Author(s): Angelo Verzoni. Published on May 1, 2021.


Recent head-scratchers from the world of fire and life safety


Woman Endures Sewer Saga 

A 43-year-old Florida woman says she spent three weeks in the sewers of Delray Beach, surviving off a single, unopened can of ginger ale she found during her wanderings.

The woman was rescued by firefighters on March 25, when she was pulled from a storm drain naked. She told police that the incident began following a Bible session on the journey of the Prophet Elijah; inspired, she set out on her own journey by going for a swim in a pond and reportedly ending up in the city’s sewer system.

Although the woman has a history of drug use and mental illness, according to CBS 12 News in West Palm Beach, her family has been “supportive and believes the account that was given to authorities.” 

This isn’t the first time responders have had to rescue an unlucky person from an inadvertent sewer slog. In July 2020, NFPA Journal reported in this section that two men had to be rescued from the sewers of Scranton, Pennsylvania, in the space of six months. Neither of the Pennsylvania men were apparently lucky enough to find a sustaining can of soda, however.

Animal House 

In what authorities deemed a “mass-casualty incident”—a term usually reserved for active shooter events and other violent, large-scale attacks—34 cats died in a March house fire in New Bedford, Massachusetts. 

Perhaps more surprising than the high death toll was the 26 felines who survived, meaning at least 60 cats had been living in the house. “We thought there were maybe 15 or 20 and when they said 60, we were just like completely shocked,” one neighbor told NBC 10 in Providence, Rhode Island. “We had no idea.” 

While many people took to social media to sling accusations of animal abuse toward the homeowner, at least one neighbor jumped to her defense. “She is not a crazy cat lady, she’s a loving cat lady,” the neighbor told NBC 10, adding that she hoped the surviving cats would be returned to the woman. 
The cause of the blaze was not reported. 

Backseat Buzz 

For many people, the buzz of a single bee is enough to put their head on a swivel. When a New Mexico man returned to his car after grocery shopping in late March, he discovered that a swarm estimated at 15,000 had used a cracked window to invade the back seat of his car. Not knowing what else to do, he called 911.

About 15,000 bees made the back seat of a New Mexico man's Buick their temporary home while he went grocery shopping in March. (Las Cruces Fire Department via Facebook)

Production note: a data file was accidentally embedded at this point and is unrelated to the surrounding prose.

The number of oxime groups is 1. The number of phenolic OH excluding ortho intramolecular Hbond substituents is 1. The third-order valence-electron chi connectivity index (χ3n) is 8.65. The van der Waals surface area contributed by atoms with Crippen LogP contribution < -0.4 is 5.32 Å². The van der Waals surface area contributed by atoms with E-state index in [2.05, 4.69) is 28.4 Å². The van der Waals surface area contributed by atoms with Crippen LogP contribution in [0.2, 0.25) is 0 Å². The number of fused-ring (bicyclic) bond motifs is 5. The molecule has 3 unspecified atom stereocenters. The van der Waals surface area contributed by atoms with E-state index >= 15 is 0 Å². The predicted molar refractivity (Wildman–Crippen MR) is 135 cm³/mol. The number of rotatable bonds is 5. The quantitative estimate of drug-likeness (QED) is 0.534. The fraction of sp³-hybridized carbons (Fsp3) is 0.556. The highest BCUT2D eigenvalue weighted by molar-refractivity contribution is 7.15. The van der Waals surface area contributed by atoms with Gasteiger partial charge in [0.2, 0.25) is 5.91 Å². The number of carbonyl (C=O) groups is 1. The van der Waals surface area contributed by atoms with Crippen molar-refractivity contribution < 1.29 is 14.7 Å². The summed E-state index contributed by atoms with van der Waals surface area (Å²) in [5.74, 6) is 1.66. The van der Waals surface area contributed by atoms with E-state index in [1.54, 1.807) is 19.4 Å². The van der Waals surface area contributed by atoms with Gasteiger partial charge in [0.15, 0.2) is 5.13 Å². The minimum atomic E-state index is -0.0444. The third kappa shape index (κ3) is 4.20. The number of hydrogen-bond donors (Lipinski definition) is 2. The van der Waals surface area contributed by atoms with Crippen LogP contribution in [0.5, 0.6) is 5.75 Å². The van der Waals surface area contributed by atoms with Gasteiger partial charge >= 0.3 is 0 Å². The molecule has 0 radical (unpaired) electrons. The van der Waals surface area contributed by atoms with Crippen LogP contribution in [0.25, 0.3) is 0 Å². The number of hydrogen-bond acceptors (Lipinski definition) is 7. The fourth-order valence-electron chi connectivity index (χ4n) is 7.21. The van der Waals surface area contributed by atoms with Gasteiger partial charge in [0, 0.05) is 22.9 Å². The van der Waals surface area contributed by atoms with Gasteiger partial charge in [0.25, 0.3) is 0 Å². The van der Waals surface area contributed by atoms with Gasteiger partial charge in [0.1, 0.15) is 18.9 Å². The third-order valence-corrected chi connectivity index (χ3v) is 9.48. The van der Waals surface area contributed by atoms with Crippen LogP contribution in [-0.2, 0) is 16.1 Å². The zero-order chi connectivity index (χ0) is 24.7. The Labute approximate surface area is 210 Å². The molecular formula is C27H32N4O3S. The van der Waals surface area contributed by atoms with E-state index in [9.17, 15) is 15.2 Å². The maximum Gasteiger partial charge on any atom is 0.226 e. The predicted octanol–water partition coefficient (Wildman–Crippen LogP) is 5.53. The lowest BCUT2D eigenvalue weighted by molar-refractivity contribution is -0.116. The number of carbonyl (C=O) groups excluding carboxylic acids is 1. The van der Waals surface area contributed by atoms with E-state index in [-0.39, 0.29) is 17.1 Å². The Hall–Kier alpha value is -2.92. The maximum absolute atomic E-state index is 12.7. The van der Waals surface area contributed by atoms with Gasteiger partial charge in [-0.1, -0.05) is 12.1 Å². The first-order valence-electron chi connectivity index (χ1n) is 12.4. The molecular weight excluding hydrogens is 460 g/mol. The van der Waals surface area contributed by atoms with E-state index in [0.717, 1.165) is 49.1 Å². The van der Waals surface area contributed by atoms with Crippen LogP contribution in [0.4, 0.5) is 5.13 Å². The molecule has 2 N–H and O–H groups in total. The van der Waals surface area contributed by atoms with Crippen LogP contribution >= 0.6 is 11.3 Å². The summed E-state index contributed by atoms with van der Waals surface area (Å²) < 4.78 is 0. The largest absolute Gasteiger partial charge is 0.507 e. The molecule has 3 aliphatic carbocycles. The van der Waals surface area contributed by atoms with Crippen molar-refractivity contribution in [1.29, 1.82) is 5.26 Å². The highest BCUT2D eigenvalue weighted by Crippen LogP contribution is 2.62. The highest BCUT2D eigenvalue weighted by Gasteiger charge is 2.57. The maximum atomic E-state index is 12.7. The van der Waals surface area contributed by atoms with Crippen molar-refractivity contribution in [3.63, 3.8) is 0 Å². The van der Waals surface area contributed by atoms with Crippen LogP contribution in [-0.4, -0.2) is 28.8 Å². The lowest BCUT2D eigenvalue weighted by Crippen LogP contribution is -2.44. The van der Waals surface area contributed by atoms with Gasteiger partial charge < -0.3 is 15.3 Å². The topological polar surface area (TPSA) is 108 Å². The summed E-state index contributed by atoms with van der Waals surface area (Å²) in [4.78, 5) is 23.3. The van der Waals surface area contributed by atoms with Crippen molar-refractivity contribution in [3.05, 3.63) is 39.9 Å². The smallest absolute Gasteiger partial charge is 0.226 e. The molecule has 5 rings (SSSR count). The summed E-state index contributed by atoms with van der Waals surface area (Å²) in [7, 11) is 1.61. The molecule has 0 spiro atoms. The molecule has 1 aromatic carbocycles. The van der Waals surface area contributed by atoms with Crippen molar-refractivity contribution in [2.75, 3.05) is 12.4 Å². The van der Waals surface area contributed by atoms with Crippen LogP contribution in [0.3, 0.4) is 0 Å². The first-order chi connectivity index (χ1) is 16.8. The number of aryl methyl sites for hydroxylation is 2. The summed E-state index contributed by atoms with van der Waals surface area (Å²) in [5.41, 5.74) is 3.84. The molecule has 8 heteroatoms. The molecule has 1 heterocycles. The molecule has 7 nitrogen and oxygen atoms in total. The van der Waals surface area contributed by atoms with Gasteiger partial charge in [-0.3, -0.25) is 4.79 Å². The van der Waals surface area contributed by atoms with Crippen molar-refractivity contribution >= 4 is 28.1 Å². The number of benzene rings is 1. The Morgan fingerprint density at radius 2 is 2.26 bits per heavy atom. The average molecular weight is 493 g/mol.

One of the responders was Jesse Johnson, a firefighter and paramedic with the Las Cruces (New Mexico) Fire Department. Though he was off duty at the time, the call held a special appeal for Johnson, who spends his free time beekeeping. At the scene, he donned his white beekeeper’s jacket and head covering and spent nearly 30 minutes gently removing the bees so they could be safely relocated. Johnson said the mass of bees weighed about three and a half pounds. 

Johnson explained to the New York Times that bee colonies commonly split apart in the spring, with swarms following a queen to a new home. “Luckily, when bees are swarming, they’re pretty docile,” he said. “It’s much more intimidating than it is dangerous … I’ll do anything to keep people from killing bees.”

Apparatus Antics

First responders in the Lone Star State may want to consider locking the doors of their emergency vehicles more often: February, March, and April each saw an incident involving a stolen emergency vehicle in Texas. 

First up was a fire truck stolen from a fire station in Austin in February. The perp led police on a 45-mile chase, dropping oxygen tanks, fire extinguishers, and other equipment onto the highway before spike strips were used to disable the vehicle, according to News Channel 4 San Antonio. In March and April, two Dallas Fire-Rescue ambulances were stolen—the former incident resulting in a brief chase, but the latter resulting in a two-hour chase that was watched by tens of thousands of people in real time on social media. 

Our friends across the pond seemed to get a kick out of the story, commenting on a BBC News video, “This is the USA’s true gift to the rest of the world” and “Well, it’s the country of entertainment!”

ANGELO VERZONI is a staff writer for NFPA Journal. Follow him on Twitter @angelo_verzoni. Top photograph: Getty Images